Western Council Hires Lobbyist To Fight For SR 7

The Western Communities Council has retained a lobbyist to continue the fight for the completion of State Road 7 to Northlake Blvd. at the state and national levels, where the City of West Palm Beach continues to try to stop the project.

WCC Administrator Tanya Quickel said the law firm Lewis, Longman & Walker has been retained as the council’s State Road 7 lobbyist. “They actually have already begun working,” Quickel said.

Indian Trail Improvement District Supervisor Michelle Damone said she had spoken with lobbyist Terry Lewis, who told her that he had met with Palm Beach County Legislative Affairs Coordinator Todd Bonlarron and that they’ll be working jointly.

“Todd was pleased that Terry is on our team, so that will bring additional opportunities in the future on our trip to Washington,” Damone said, explaining that they had met with state senators in reference to financing that’s available for the project, and she will be meeting with officials from the Florida Department of Transportation in Tallahassee.

Damone said Lewis would be in touch with her at least once a week with updates.

“I thought that was a good start, considering they had just come on board a little over a week ago,” she said.

All the parties in the WCC committed to the cost of the $30,000 lobbyist contract. Wellington, Royal Palm Beach and the Indian Trail Improvement District each committed $10,000, while Loxahatchee Groves committed to $5,000.

Both Royal Palm Beach Councilman David Swift and Wellington Village Manager Paul Schofield said they will be in Tallahassee at the beginning of April in the event that local officials are needed to meet with legislators.

Swift asked for specifics on how the board is going to make the case for the road.

“If this is a health, safety and welfare issue, what information do we need to provide to make the case?” Swift asked, explaining that he had planned to talk to Palm Beach County Fire-Rescue officials about response times in the western communities. “They obviously are planning for the future with all the development that’s going on in western Palm Beach County.”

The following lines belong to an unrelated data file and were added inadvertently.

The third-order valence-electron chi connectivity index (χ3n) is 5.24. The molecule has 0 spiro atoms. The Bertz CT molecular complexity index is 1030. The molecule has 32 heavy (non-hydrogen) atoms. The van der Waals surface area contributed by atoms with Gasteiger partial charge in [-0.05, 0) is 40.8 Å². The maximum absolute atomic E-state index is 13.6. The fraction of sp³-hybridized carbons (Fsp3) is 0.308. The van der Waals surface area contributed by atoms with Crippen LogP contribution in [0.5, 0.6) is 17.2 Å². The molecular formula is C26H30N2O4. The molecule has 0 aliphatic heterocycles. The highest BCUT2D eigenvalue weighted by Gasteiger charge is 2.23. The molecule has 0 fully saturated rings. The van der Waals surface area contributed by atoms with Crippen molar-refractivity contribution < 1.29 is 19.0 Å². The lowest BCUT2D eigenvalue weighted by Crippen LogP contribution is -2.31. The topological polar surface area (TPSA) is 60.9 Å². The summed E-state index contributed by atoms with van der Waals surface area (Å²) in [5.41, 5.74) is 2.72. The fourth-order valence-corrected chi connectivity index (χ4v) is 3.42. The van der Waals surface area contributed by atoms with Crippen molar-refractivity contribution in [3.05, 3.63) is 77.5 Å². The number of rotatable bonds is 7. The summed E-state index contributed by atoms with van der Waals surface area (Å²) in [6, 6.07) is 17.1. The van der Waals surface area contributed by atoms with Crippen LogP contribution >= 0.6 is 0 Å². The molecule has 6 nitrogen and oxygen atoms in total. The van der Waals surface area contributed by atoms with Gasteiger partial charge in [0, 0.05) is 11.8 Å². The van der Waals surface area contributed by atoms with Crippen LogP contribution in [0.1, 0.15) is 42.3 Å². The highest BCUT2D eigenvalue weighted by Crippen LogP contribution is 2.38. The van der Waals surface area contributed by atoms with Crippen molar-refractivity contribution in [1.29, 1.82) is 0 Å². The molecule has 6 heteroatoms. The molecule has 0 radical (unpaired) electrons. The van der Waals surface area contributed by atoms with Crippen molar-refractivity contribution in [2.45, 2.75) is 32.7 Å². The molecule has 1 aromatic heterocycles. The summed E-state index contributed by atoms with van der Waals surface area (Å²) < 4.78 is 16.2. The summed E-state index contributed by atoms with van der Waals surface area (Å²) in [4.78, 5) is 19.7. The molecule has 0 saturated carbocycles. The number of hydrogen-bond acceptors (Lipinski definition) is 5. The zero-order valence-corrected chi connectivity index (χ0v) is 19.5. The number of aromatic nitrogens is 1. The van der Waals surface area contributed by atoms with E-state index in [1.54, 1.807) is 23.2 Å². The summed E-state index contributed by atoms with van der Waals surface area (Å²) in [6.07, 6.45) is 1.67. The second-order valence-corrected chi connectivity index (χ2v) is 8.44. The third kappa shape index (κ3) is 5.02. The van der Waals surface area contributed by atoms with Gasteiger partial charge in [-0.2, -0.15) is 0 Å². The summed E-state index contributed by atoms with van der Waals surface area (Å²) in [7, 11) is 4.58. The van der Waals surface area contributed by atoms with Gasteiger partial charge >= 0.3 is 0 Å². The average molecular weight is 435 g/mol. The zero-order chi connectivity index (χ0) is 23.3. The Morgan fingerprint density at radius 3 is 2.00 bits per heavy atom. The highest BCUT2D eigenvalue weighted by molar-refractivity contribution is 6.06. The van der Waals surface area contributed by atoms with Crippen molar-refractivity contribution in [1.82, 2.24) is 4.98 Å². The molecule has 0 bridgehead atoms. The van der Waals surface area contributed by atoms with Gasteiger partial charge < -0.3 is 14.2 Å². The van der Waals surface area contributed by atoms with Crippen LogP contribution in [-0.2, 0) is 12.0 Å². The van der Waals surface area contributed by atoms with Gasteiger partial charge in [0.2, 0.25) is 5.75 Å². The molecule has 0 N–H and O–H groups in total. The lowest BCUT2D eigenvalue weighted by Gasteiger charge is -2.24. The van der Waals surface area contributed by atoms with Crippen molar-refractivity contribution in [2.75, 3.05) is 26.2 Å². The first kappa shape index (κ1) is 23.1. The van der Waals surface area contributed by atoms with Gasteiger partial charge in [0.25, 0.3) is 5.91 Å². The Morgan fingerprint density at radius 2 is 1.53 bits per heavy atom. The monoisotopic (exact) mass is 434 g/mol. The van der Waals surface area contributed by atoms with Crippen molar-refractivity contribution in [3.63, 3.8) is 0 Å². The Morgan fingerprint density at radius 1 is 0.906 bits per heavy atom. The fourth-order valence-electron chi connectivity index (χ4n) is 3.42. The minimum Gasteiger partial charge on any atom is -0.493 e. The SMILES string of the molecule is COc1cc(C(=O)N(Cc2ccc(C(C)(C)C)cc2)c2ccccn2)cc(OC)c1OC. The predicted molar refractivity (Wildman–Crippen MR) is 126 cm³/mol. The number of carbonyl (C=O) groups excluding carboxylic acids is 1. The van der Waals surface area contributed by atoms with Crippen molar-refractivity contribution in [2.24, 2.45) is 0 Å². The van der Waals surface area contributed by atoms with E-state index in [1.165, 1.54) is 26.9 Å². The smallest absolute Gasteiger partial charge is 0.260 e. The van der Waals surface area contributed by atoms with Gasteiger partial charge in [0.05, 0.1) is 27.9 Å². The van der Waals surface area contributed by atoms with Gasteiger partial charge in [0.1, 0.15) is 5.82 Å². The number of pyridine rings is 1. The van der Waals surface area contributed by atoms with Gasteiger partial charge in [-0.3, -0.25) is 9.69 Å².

Damone pointed out that there is a West Palm Beach fire station near the Ibis community that has an interlocal agreement to work in unincorporated county areas if the need arises, and she might be able to get a letter of support for the extension from the firefighters union, expressing the need for connectivity in emergencies.

Swift said he would also continue discussions he has had with PBCFR officials in Royal Palm Beach on the need for connectivity.

Swift also pointed out that the South Florida Water Management District emergency staff had trouble getting pumps and other equipment where they needed it during the flooding from Tropical Storm Isaac.

Swift said the Central Palm Beach County Chamber of Commerce might be able to help show the economic importance of the extension.

“We need to put together some numbers on that,” he said. “They have the information, and we need to gather what they have. It seems to me they would have the best handle on that information.”

Damone said she had met with chamber CEO Wayne Burns and Executive Vice President Mary Lou Bedford, seeking some sort of commitment, and they said they would consult the membership.

Damone said the chamber is currently undergoing a reorganization and might need some time to provide information.

“They’re going to have a whole new board, and [Burns] might need some extra time, but Mary Lou is on top of it,” Damone said. “I think she’s gathering it and knows what we need. She has some of that information, but she might need to update it.”

Damone said she thinks the extension project will have strong state and county support.

“The issue is really at the federal level,” she said. “The other issue that was identified is to make sure that funding remains. If you remember, that was [West Palm Beach Mayor Jeri] Muoio’s strategy, to remove the funding — stall the project long enough to remove the funding.”

Swift and Damone agreed that Palm Beach County Engineer George Webb has much of the critical information that is needed to move the extension forward to Northlake Blvd.

The county is currently extending SR 7 from Persimmon Blvd. to 61st Street North, which will connect to Royal Palm Beach Blvd. Completion of the one-mile, $4.6 million project is anticipated by early 2015.

The county also built the 3.5-mile SR 7 extension from Okeechobee Blvd. to Persimmon Blvd., which opened in April 2009.

The $80 million, four-lane extension from 60th Street to Northlake would run along the south edge of Ibis, then north along the eastern edge of Ibis and the western edge of the Grassy Waters Preserve to Northlake.